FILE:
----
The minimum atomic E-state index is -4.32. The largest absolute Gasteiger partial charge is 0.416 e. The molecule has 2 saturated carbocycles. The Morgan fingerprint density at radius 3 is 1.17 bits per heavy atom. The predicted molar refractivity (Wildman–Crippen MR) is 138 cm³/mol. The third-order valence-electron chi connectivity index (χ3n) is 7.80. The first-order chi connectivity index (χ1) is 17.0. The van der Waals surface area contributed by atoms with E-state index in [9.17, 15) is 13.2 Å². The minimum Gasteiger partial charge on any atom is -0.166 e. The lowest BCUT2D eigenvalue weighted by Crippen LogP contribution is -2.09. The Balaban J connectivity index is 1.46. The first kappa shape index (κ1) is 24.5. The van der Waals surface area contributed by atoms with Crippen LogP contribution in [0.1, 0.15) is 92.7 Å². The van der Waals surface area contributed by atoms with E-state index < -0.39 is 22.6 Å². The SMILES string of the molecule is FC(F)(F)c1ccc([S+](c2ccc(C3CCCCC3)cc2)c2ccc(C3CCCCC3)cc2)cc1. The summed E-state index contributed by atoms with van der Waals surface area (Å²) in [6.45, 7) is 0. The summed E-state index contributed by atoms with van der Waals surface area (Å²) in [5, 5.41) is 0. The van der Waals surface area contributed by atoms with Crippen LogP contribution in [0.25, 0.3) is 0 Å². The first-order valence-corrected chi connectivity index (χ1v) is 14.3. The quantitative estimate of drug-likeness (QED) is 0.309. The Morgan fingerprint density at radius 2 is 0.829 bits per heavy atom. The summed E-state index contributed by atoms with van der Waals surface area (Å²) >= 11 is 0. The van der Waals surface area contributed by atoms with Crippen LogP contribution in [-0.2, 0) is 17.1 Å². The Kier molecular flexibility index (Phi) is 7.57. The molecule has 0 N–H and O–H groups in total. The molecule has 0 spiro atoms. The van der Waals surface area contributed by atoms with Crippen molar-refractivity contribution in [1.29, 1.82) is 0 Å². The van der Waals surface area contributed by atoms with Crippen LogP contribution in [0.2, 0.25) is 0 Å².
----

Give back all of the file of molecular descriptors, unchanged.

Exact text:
The minimum atomic E-state index is -4.32. The largest absolute Gasteiger partial charge is 0.416 e. The molecule has 2 saturated carbocycles. The Morgan fingerprint density at radius 3 is 1.17 bits per heavy atom. The predicted molar refractivity (Wildman–Crippen MR) is 138 cm³/mol. The third-order valence-electron chi connectivity index (χ3n) is 7.80. The first-order chi connectivity index (χ1) is 17.0. The van der Waals surface area contributed by atoms with E-state index in [9.17, 15) is 13.2 Å². The minimum Gasteiger partial charge on any atom is -0.166 e. The lowest BCUT2D eigenvalue weighted by Crippen LogP contribution is -2.09. The Balaban J connectivity index is 1.46. The first kappa shape index (κ1) is 24.5. The van der Waals surface area contributed by atoms with Crippen LogP contribution in [0.1, 0.15) is 92.7 Å². The van der Waals surface area contributed by atoms with E-state index < -0.39 is 22.6 Å². The SMILES string of the molecule is FC(F)(F)c1ccc([S+](c2ccc(C3CCCCC3)cc2)c2ccc(C3CCCCC3)cc2)cc1. The summed E-state index contributed by atoms with van der Waals surface area (Å²) in [6.45, 7) is 0. The summed E-state index contributed by atoms with van der Waals surface area (Å²) in [5, 5.41) is 0. The van der Waals surface area contributed by atoms with Crippen LogP contribution in [0.25, 0.3) is 0 Å². The first-order valence-corrected chi connectivity index (χ1v) is 14.3. The quantitative estimate of drug-likeness (QED) is 0.309. The Morgan fingerprint density at radius 2 is 0.829 bits per heavy atom. The summed E-state index contributed by atoms with van der Waals surface area (Å²) >= 11 is 0. The van der Waals surface area contributed by atoms with Crippen LogP contribution in [-0.2, 0) is 17.1 Å². The Kier molecular flexibility index (Phi) is 7.57. The molecule has 0 N–H and O–H groups in total. The molecule has 0 spiro atoms. The van der Waals surface area contributed by atoms with Crippen molar-refractivity contribution in [1.29, 1.82) is 0 Å². The van der Waals surface area contributed by atoms with Crippen LogP contribution in [0.2, 0.25) is 0 Å².